A High Court jury has found Troy Kevin Taylor guilty of the murder and assault of 14-month old Ihaka Paora Braxton Stokes in July 2015.
The Christchurch jury came back with the guilty verdicts on the ninth day of the trial and four hours of deliberations in the jury room.
They agreed with the Crown that 23-year-old Taylor, who had offered to adopt Ihaka and marry his mother, Mikala Stokes, assaulted him on Thursday July 2, and murdered him the next day.
The trial heard that Taylor told Miss Stokes he had found something was wrong with Ihaka, who was injured in his cot.
Ihaka died in hospital about an hour later, and the post mortem examination by a Wellington forensic pathologist, Dr Amy Sparks, showed that he had 59 injuries, including broken bones, and brain swelling from a head injury. She said the cause of death was head injuries, and the various injuries were not explainable by a single accidental cause. She considered they were inflicted injuries which she described as “multiple blunt force injuries”.
Taylor’s defence counsel alleged that Miss Stokes, heavily pregnant and coping with a child with an ear infection, could not be ruled out as being the person who caused the injuries. She was the only other person in the Bryndwr house at the time.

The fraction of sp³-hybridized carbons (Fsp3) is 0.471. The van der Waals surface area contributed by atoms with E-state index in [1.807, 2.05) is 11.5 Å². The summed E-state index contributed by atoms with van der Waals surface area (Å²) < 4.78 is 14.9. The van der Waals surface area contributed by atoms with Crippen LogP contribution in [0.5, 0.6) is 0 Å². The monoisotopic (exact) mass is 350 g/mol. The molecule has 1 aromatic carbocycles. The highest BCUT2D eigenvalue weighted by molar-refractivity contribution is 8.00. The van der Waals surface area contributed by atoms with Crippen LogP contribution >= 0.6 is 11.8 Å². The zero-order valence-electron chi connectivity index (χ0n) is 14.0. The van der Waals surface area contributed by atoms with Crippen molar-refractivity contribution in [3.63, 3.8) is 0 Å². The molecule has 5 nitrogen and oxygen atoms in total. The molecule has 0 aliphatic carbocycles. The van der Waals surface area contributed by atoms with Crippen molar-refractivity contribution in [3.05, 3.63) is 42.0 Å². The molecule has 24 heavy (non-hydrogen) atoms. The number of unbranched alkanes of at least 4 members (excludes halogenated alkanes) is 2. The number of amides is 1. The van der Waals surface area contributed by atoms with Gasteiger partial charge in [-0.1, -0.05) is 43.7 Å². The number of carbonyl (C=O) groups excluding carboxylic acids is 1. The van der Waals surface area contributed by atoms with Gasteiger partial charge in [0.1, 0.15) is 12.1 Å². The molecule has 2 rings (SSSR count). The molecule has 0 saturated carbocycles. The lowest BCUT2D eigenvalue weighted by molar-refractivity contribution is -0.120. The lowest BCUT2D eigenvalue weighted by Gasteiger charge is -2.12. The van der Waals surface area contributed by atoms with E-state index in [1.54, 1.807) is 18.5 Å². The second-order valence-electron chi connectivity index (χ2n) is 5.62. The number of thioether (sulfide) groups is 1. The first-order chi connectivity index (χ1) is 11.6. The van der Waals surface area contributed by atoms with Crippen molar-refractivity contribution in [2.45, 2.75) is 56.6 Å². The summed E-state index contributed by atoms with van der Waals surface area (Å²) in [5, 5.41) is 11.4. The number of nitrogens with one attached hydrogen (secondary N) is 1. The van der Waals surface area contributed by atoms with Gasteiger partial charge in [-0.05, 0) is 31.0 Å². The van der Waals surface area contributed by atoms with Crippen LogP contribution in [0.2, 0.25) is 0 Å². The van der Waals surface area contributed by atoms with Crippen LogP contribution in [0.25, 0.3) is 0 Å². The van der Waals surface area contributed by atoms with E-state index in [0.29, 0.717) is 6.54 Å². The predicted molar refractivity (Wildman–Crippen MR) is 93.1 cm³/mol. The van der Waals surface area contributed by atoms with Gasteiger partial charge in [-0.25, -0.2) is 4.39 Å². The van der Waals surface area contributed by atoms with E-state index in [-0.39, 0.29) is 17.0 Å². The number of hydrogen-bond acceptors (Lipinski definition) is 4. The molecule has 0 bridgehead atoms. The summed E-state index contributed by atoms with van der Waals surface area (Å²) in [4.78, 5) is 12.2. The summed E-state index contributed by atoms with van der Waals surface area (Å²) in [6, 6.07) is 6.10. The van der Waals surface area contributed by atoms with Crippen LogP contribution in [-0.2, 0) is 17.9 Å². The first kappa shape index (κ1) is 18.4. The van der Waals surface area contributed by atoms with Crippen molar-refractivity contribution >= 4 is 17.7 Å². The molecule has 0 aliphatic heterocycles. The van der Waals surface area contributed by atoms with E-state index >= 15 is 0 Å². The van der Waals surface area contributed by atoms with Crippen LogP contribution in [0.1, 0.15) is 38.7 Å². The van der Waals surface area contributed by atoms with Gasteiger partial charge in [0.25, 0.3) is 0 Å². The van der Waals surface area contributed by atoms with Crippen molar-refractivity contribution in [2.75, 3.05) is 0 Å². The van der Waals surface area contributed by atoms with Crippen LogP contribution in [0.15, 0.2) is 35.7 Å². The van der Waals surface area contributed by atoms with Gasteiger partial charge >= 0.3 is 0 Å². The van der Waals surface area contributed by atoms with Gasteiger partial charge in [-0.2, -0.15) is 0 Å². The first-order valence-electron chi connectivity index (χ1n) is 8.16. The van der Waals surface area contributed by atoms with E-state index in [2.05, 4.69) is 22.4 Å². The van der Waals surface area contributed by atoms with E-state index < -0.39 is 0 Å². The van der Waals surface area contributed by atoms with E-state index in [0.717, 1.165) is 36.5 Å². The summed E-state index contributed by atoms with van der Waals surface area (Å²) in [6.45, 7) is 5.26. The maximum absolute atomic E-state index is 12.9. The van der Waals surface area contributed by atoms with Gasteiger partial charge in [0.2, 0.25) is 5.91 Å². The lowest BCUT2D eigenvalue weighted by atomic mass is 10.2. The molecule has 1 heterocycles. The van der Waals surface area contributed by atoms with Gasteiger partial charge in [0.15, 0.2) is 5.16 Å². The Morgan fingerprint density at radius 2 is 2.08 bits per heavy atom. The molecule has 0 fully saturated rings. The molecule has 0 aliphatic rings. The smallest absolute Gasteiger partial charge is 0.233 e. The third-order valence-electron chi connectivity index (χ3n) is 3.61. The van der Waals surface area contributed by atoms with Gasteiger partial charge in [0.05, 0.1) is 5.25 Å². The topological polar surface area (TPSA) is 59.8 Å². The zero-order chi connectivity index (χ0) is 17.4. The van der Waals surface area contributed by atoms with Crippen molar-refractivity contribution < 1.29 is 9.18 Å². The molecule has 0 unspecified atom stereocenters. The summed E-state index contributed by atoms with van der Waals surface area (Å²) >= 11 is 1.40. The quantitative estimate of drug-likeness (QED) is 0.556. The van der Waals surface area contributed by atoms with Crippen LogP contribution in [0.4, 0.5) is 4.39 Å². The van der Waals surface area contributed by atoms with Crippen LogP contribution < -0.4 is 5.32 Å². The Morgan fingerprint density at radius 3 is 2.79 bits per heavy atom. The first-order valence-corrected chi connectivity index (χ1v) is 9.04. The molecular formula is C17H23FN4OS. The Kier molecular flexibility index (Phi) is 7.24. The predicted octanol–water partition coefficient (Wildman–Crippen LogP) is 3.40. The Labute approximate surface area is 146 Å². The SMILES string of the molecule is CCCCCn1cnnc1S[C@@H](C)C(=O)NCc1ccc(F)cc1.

A paediatrician, Janet Ferguson told Justice Cameron Mander and the jury that in her opinion the injuries to the jaw of the infant the day before his death were not consistent with a fall while he was in his cot. She had seen Ihaka at the hospital on the night he died, and said that the shape of the bruise was not consistent with any hard surface in the cot.
Taylor had told the police soon after the child’s death, that he had gone to check him the night before after hearing a bang which he thought was the sound of Ihaka falling and hitting himself on the cot.
Professor Colin Smith, a neuropathologist, said he believed that Ihaka would have become unconscious from his head injuries only minutes after he received them.
Taylor told the jury that his repeated concussion injuries never caused him to lose control or strike Ihaka.
He said he had repeated injuries from the time he got his first concussion in a sports injury when he was aged 11 or 12. The last one had occurred in 2014, before he met Miss Stokes.
On that occasion he was hospitalised for 10 days. He was left feeling nauseous and dizzy and lost feeling in his right leg for a time. He was unable to work. At the time of Ihaka’s death, he was taking medication which was improving his symptoms.
He told the trial about his relationship with the infant, who was not his natural son. “I don’t care what anyone thinks, He is my son. I used to consider him my little shadow. He would follow me everywhere.”
Justice Mander thanked the jury, saying it was apparent they were extremely careful and diligent in discharging their obligations.
He remanded Taylor in custody for sentencing on June 9, and asked for a pre-sentence report and victim impact statement to be prepared.